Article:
Mr. McCONNELL. Mr. President, yesterday the junior the Senator from Kentucky took to the Senate floor to exercise his rights as an individual Senator in pursuit of an answer from the Attorney General concerning the rights of U.S. citizens.
The filibuster was extended, heartfelt, and important, and I wish to say a few words in reaction to that effort and, as well, on the nomination of John Brennan to be Director of the Central Intelligence Agency.
The question he raised was entirely appropriate and should have already been answered by the Obama administration.
First, I wish to state for the Record and to correct any misimpression that yesterday's long debate was a criticism of the Senate's oversight of our Nation's intelligence activities. In fact, the Senate Select Committee on Intelligence is responsible for conducting vigorous oversight of our Nation's intelligence activities, and I want to make clear that they were not the subject of last night's debate. The members of that committee conduct that oversight in a professional, responsible manner, and selflessly serve the rest of the Senate in that capacity.
Let me assure the Senate, the activities of the intelligence community are closely monitored and overseen by the Intelligence Committee, to include all counterterrorism activities.
Most recently, the committee has conducted a serious and much-needed inquiry into the terrorist attack on the temporary mission facility in Benghazi, Libya, and has conducted a thorough review of John Brennan's nomination to be Director of the Central Intelligence Agency. Thanks to the leadership of Chairman Feinstein and Vice Chairman Chambliss, the committee has made significant progress in reviewing Mr. Brennan's record, the intelligence related to the terrorist threat in Libya, and in reviewing the administration's legal opinions concerning some overseas activities.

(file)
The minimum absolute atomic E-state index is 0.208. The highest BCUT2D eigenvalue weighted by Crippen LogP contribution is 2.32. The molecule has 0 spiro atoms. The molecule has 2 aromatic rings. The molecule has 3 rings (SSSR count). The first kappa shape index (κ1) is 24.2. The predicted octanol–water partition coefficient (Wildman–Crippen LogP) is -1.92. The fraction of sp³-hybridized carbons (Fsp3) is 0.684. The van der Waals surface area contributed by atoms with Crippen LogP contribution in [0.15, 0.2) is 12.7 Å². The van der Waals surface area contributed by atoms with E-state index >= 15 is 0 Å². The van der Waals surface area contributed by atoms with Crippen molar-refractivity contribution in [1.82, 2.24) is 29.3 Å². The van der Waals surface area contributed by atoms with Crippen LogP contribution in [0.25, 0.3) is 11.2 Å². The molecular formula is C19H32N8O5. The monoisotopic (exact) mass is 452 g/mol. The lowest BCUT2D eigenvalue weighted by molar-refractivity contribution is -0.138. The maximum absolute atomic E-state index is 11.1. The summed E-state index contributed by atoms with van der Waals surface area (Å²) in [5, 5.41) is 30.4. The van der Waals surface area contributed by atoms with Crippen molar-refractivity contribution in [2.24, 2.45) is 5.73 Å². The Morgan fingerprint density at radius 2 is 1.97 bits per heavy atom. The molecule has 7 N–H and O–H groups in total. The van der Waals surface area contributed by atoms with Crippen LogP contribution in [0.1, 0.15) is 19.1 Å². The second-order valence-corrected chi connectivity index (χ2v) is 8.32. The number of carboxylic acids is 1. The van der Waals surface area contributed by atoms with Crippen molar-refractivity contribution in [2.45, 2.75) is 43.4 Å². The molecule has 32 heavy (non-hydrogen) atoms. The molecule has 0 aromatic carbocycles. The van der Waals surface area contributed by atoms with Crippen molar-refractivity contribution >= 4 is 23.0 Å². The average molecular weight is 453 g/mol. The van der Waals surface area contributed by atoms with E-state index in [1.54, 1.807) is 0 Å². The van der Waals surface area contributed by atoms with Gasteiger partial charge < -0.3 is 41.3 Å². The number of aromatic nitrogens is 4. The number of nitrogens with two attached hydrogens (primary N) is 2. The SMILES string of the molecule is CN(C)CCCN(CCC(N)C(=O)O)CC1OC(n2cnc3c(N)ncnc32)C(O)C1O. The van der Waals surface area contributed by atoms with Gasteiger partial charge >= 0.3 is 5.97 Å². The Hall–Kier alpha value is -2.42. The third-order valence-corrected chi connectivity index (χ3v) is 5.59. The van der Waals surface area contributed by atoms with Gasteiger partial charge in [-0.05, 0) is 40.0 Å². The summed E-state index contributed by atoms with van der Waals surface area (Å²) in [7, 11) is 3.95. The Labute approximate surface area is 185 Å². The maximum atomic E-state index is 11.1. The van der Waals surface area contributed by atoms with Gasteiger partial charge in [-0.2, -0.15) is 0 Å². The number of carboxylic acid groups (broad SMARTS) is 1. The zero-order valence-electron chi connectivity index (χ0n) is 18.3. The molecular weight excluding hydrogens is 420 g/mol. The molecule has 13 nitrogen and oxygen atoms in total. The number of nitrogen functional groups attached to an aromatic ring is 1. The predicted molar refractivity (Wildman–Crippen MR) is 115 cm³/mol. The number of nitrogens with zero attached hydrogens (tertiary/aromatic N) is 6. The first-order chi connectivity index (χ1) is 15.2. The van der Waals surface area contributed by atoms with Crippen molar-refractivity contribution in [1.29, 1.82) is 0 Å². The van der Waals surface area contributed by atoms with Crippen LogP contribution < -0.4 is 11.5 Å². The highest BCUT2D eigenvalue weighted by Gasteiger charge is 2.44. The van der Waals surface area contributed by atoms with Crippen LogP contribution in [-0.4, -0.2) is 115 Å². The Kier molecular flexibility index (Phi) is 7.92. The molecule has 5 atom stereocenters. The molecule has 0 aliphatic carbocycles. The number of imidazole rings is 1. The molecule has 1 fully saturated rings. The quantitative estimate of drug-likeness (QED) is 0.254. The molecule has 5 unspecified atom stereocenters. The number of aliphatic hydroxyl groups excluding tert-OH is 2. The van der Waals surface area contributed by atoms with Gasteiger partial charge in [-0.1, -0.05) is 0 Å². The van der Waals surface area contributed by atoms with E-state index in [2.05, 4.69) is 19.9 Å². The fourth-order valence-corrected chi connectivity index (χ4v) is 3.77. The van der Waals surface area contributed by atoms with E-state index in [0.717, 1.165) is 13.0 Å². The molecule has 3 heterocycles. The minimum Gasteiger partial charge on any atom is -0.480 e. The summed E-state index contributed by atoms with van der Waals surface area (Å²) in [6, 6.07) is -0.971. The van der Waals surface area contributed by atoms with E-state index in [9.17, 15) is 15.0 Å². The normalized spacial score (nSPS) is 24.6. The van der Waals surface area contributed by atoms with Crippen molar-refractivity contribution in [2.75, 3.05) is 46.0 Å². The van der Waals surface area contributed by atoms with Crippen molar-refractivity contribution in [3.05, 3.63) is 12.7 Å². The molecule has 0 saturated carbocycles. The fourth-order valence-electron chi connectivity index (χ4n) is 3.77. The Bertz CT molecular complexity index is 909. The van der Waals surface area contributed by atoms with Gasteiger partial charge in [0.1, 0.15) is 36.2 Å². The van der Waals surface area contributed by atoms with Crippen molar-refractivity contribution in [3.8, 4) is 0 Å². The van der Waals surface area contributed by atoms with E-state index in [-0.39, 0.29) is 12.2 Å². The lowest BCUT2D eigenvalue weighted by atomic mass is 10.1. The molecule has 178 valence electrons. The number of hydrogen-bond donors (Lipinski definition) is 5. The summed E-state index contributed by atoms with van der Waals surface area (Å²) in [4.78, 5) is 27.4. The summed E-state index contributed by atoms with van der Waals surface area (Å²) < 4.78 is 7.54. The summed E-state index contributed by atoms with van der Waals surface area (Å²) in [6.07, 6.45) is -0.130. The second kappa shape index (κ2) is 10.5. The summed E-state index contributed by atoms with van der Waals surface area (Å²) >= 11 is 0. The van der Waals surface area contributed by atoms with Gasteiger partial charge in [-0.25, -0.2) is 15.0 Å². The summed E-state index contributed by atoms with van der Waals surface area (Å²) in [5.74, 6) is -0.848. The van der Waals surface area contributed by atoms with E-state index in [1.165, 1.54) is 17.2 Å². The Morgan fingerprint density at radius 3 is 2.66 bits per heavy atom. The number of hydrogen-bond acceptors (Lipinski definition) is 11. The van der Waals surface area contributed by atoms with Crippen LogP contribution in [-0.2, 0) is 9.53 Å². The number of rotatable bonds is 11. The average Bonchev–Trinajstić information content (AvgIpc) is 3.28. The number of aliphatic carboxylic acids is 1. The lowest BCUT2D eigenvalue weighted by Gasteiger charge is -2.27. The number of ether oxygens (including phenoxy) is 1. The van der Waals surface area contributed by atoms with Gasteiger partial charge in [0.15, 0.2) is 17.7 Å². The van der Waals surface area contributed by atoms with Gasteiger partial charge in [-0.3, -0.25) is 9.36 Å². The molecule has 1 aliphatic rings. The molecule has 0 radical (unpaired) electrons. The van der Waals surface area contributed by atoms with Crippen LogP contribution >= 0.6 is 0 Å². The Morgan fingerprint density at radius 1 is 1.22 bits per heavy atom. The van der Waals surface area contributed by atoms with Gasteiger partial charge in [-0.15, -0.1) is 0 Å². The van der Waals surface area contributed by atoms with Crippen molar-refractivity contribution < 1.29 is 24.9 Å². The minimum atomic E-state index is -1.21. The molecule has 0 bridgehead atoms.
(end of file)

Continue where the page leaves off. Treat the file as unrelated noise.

Second, in reviewing Mr. Brennan's nomination, Senator Paul has asked a series of questions of the executive branch. Senator Paul has a right to ask questions of the administration, and the administration has a responsibility to answer in keeping with the rules established for oversight of intelligence activities and for protecting sensitive information.
The specific question, however, is not an intelligence-related question but a straightforward legal question: Does the President have the authority to order the use of lethal force against a U.S. citizen who is not a combatant on U.S. soil without due process of law?
To his credit, John Brennan directly answered the question motivating Senator Paul's filibuster: The Central Intelligence Agency does not conduct lethal operations inside the United States, nor does it have the authority to do so. What is befuddling is why the Attorney General has not directly and clearly answered the question.
The U.S. military no more has the right to kill a U.S. citizen on U.S. soil who is not a combatant with an armed unmanned aerial vehicle than it does with an M-16. The technology is beside the point. It simply doesn't have that right, and the administration should simply answer the question. There is no reason we cannot get this question answered today. And we should get the question answered today. Frankly, it should have been answered a long time ago.
Last, during Senator Paul's filibuster, I noted that I cannot support John Brennan's confirmation. During January of 2009, the President issued a series of Executive orders which, in my judgment, weakened the ability of our intelligence community to find, capture, detain, and interrogate terrorists.
As President Obama's senior adviser on counterterrorism, Mr. Brennan has been a fierce defender of the administration's approach to counterterrorism as articulated by the Executive orders I just referred to. He has been a loyal, dogged defender of the administration's policies, policies with which I seriously disagree. My greatest concern is that the Director of Central Intelligence must be entirely independent of partisan politics in developing objective analysis and advice that he gives to the President. After 4 years of working within the White House, confronting difficult policy matters on a daily basis, and having attempted to defend the administration's policies--sometimes publicly, sometimes to the media, and occasionally to the Senate--I question whether Mr. Brennan can detach himself from those experiences.
For that reason I will oppose his nomination.
I yield the floor.